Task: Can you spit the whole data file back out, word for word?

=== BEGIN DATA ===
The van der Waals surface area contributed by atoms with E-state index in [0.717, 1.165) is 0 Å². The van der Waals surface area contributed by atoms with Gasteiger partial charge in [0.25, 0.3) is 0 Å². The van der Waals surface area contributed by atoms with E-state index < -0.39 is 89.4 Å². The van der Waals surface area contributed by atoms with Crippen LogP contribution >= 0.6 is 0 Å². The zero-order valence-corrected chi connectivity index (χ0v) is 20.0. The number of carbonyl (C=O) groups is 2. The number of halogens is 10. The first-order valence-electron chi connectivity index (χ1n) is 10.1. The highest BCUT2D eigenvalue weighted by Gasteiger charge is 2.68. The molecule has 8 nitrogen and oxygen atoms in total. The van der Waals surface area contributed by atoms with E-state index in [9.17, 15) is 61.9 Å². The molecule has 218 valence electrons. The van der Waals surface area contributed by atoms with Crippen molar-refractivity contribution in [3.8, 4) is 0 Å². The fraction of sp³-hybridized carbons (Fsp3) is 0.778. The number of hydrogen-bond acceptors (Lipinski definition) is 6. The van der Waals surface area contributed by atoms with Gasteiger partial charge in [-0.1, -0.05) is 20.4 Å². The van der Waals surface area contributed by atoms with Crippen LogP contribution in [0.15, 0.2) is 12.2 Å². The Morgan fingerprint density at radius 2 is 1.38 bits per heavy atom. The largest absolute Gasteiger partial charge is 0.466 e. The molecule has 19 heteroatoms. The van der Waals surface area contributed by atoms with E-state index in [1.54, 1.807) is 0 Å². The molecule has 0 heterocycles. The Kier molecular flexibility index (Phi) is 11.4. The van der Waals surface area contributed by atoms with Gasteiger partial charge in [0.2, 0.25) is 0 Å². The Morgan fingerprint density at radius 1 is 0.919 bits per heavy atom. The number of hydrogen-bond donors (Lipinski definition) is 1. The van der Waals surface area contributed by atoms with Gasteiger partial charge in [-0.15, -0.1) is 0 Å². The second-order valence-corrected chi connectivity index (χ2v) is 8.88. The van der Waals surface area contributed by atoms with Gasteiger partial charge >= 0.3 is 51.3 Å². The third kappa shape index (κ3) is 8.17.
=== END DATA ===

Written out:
The van der Waals surface area contributed by atoms with E-state index in [0.717, 1.165) is 0 Å². The van der Waals surface area contributed by atoms with Gasteiger partial charge in [0.25, 0.3) is 0 Å². The van der Waals surface area contributed by atoms with E-state index < -0.39 is 89.4 Å². The van der Waals surface area contributed by atoms with Crippen LogP contribution >= 0.6 is 0 Å². The zero-order valence-corrected chi connectivity index (χ0v) is 20.0. The number of carbonyl (C=O) groups is 2. The number of halogens is 10. The first-order valence-electron chi connectivity index (χ1n) is 10.1. The highest BCUT2D eigenvalue weighted by Gasteiger charge is 2.68. The molecule has 8 nitrogen and oxygen atoms in total. The van der Waals surface area contributed by atoms with E-state index in [9.17, 15) is 61.9 Å². The molecule has 218 valence electrons. The van der Waals surface area contributed by atoms with Crippen molar-refractivity contribution in [3.8, 4) is 0 Å². The fraction of sp³-hybridized carbons (Fsp3) is 0.778. The number of hydrogen-bond acceptors (Lipinski definition) is 6. The van der Waals surface area contributed by atoms with Gasteiger partial charge in [-0.1, -0.05) is 20.4 Å². The van der Waals surface area contributed by atoms with Crippen LogP contribution in [0.15, 0.2) is 12.2 Å². The Morgan fingerprint density at radius 2 is 1.38 bits per heavy atom. The largest absolute Gasteiger partial charge is 0.466 e. The molecule has 19 heteroatoms. The van der Waals surface area contributed by atoms with E-state index in [1.54, 1.807) is 0 Å². The molecule has 0 heterocycles. The Kier molecular flexibility index (Phi) is 11.4. The van der Waals surface area contributed by atoms with Gasteiger partial charge in [0.2, 0.25) is 0 Å². The Morgan fingerprint density at radius 1 is 0.919 bits per heavy atom. The number of hydrogen-bond donors (Lipinski definition) is 1. The van der Waals surface area contributed by atoms with Gasteiger partial charge in [-0.15, -0.1) is 0 Å². The second-order valence-corrected chi connectivity index (χ2v) is 8.88. The van der Waals surface area contributed by atoms with Gasteiger partial charge >= 0.3 is 51.3 Å². The third kappa shape index (κ3) is 8.17.